By Mieke De Ketelaere, Director Customer Intelligence, SAS SWE - SAS Forum blog series [15/10 - Antwerp - Accelerating Innovation with Big Analytics]
Having been part of the analytics industry for quite a while now, it always surprises what organisations regard as the challenges of marketing analytics. Truth is, we have always been gathering customer data and extracting intelligence from it. Even the analytics techniques have remained pretty much the same over the years. It’s not even about how we can now analyse unstructured data, because we have been able to do this for quite a while now. What HAS changed – and a lot – is, first, the continuously expanding volume of available data and, second, how our marketing departments are now able to respond much faster to the insights extracted from this tsunami of data. To my mind, there are three basic challenges in marketing analytics which are directly related to these evolutions: understanding how to read the data in (near) real time, knowing which channels to focus on budget-wise and keeping external efforts and internal goals in balance.
1. Understanding how to read and use customer data
The value of customer data never lies in the data itself but in marketing professionals understanding how to use it. Time and again I meet companies that have trouble to accurately ‘read’ the click information they are gathering. They cannot seem to grasp what the exact worth of one click on a picture is or what it means in combination with another click. Their biggest challenge consists of finding out how they can extract customer intelligence out of the enormous volume of data at hand and use it coherently and fast enough over the different marketing channels.
The answer to this conundrum can only lie in a close-knit collaboration between Marketing and IT. I still remember when both used to be ‘sworn enemies’, seeing each other as pure cost posts, dramatic artists or boring number crunchers. But now that IT workers can prove the actual value of data to marketing, the CMO & the CIO are actually starting to enjoy working together. This is the only way today’s marketing departments will truly succeed in their mission to grab an ever growing fickle customer, by teaming up with their digital savvy colleagues. The days that marketing was just about marvellous ideas, great slogans and extraordinary artwork, are long gone.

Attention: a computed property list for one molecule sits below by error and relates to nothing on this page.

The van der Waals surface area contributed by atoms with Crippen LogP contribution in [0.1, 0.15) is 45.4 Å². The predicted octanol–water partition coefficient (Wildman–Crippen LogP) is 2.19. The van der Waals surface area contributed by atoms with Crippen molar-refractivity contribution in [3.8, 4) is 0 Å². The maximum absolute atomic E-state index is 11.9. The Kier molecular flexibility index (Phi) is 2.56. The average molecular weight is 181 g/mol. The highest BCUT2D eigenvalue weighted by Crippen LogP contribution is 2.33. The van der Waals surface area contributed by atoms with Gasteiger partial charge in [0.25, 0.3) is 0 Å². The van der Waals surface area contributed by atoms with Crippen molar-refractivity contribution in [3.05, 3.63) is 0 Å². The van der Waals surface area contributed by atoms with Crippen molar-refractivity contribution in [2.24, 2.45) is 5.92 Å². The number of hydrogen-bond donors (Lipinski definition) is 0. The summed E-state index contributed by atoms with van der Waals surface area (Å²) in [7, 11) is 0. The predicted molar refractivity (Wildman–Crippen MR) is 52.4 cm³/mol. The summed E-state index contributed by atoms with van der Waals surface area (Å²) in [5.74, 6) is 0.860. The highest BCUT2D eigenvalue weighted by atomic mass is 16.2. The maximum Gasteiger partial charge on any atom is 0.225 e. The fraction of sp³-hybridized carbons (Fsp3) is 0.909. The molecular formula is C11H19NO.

2. Knowing which channels to focus on
Marketing attribution is more crucial than ever. Recognizing which marketing channels drive revenue for the company, and how, is absolutely essential to making fact-based, informed decisions for future strategy. Knowing the exact value of all the marketing efforts in the channels is key. No wonder that CMOs decide very carefully, at the beginning of each year, which channels they should be focussing their efforts, time and budgets on.
In today’s digital world, customers leave traces on all of our different channels. We can uncover who clicks where and what the exact impact on revenue is. This intelligence allows the marketing budget to be optimized in the smartest way possible. There are two well-known approaches for assessing the value of your marketing efforts: the bottom-up approach and top-down approach. Bottom-up is mainly behaviour-driven. It will attribute the sales based on the marketing touch points that were used during the customer journey. The top-down approach, on the other hand, is based on Sales/ROI lift analysis. This will show you what the uplift in sales is when you invest more in a specific channel for next month. If you want to learn more about this, I highly recommend Steven Hofmans’ blog post `Marketing analytics for attribution modelling’.
3. Striking the right balance between customer experience and internal challenges
Organisations face both inward- and outward-facing challenges. The efforts made for both sides need to be balanced on a company-wide level but, on a department level, there will always be one that weighs more heavily than the other. Services and marketing divisions, for instance, will be more outside-focused, looking at the customer. While other departments will be more driven by internal processes like meeting strategic objectives or enhancing cost reductions. The trick is to find the perfect equilibrium between external efforts in customer experience and internal dynamics.
Contact policy is an important part of the customer experience, an important external dynamic. Companies tend to carefully record how much push content can be delivered to customers and at which intervals, in order not to annoy them. Let’s take an example: Customer X is gathering many items in the basket of the e-shop of a large retailer, but at the very end of the paying process, he backs out. Normally – seeing that there was recent contact with Customer X – the promotional e-mail campaign that was planned the very same week, would not have been issued to him, as described in the retailer’s contact policy. But, in view of the fact that 2 objects of the aborted purchase are included in the campaign, it could be wise to send it anyway and deliver that little extra push to the customer. This is a perfect example of how external concerns – about not spamming the customer – and internal – answering to sales goals – can be reconciled with the right insights provided by analytics.
Marketing analytics is never JUST about collecting data (though that’s a big part of it, obviously), the biggest struggles are always about what to do with the insights, about interactions, about push & pull, about channel choice and about achieving balance. Marketing experts who understand this already stand a lot further than most of their colleagues.
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